Broadcaster Jonathan Dimbleby condemns Martin Bashir for the ‘bizarre and awful’ way he exploited ‘troubled’ Princess Diana for Panorama interview
- Veteran journalist slammed Bashir for using ‘deception and lies’ to secure Diana
- He said Bashir should have taken greater care over her emotional vulnerability
- BBC announced this week it would launch a full inquiry into the matter
- Almost 23 million people tuned in to watch explosive 1995 Panorama interview
Jonathan Dimbleby has criticised Martin Bashir over using alleged ‘deception and lies’ to secure his 1995 Princess Diana interview
Veteran broadcaster Jonathan Dimbleby has openly slammed Martin Bashir over using alleged ‘deception and lies’ to secure an explosive interview with the ‘troubled’ Princess Diana in 1995.
The 76-year-old journalist, who hosted Radio 4’s Any Questions until stepping down last year, made the comments in an interview with The Sunday Telegraph about the ‘bizarre and awful story of Martin Bashir’s insinuating himself into the confidence of a troubled woman’.
When Bashir’s headline-making interview with Diana was broadcast 25 years ago, she revealed intimate details about her life with Prince Charles, including ‘there were three of us in this marriage,’ referring to his relationship with Camilla Parker-Bowles.
Watched by 23 million people, the interview made headlines around the world and sent seismic shockwaves through the royal family.
It has been alleged however that Bashir won the trust of the late royal through his use of questionable methods, including producing fake bank statements showing payments of thousands of pounds from newspapers to ‘traitors’ allegedly ‘spying’ on the Spencer family.
In recent allegations also made by her brother, Earl Spender, Bashir is said to have played on Princess Diana’s paranoia by telling her lies about the Queen’s health, Prince Charles being ‘in love’ with William and Harry’s nanny Tiggy Legge-Bourke and Diana’s staff betraying her to MI5 and newspapers during his attempt to secure the interview.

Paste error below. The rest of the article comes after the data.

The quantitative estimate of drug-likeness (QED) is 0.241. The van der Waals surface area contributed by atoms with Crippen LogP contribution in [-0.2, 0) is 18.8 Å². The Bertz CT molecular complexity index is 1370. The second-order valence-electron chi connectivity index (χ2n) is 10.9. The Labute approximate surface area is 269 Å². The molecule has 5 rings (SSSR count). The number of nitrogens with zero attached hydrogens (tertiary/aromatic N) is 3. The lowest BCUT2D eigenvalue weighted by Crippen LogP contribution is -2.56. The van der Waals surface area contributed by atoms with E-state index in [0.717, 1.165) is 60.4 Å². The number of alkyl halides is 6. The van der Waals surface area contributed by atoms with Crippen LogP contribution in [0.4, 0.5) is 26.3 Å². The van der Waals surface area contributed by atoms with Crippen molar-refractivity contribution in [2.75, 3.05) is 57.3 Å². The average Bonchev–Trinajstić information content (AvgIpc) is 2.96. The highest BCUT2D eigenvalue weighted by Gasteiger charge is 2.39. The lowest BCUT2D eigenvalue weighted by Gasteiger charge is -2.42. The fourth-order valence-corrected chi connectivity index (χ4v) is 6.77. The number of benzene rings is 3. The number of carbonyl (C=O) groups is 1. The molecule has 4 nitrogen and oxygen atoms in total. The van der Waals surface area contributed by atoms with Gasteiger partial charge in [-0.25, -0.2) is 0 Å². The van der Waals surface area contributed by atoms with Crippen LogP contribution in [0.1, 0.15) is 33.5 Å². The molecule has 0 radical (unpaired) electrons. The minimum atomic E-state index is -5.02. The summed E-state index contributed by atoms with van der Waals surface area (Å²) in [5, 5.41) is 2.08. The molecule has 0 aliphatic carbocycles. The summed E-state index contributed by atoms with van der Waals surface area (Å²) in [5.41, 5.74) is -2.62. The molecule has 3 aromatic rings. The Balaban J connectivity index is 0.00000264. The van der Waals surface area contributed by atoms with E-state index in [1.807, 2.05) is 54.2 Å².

A BBC inquiry will open into the methods used by Martin Bashir to secure his interview
Earlier this week, the BBC said it would open a fully independent inquiry into the matter.
A former investigation into the fake bank statements allegation exonerated Bashir but declared that Matt Wiessler, the graphic designer involved in making the phoney documents, ‘will not work for the corporation again’.
The 1996 probe focused on the use of fake bank statements to gain Diana’s trust. It was effectively ended by a handwritten letter from the princess, which supposedly said she was happy with Mr Bashir’s conduct.
Almost 23 million people tuned in to hear Diana talk about her marriage with Prince Charles
The corporation had said a copy of the note was no longer in its possession and could not be produced for a 2007 Freedom of Information request – but announced it had been recovered on Friday.
The BBC has said the note confirms the princess had not seen the false financial documents ahead of her 1995 Panorama interview and they played no part in her decision to speak on camera.
Nevertheless, Dimbleby – the son of iconic broadcaster Richard Dimbleby – welcomed the new inquiry and questioned Bashir’s handling of Diana, who was known to have emotional issues.
Diana famously revealed during her interview with Bashir that ‘there were three of us in this marriage’, referring to Camilla Parker-Bowles
He said: ‘If you know someone who is weak and vulnerable for whatever reason, you must not exploit that unless there is a massively bigger public interest at stake.
‘You simply should never do that. She [Diana] was vulnerable. He [Bashir] might well have thought that she was susceptible to doing an interview because – as we now know – [Andrew Morton’s] book about Diana had come out, on which she had collaborated.’
Dimbleby, who interviewed the Prince of Wales in 1994 for ITV’s Charles: The Private Man, The Public Face, when he opened up about his relationship with Camilla Parker Bowles, added: ‘It can be done by a variety of means. But none of them should involve deception and lies.’
A month after her interview, the Queen urged the separated couple to divorce, which they did in 1996.
Just one year later, Diana died in a car crash in Paris, aged 36.
Dimbleby said Bashir should have taken greater care over people with known emotional vulnerabilities, such as the late Princess Diana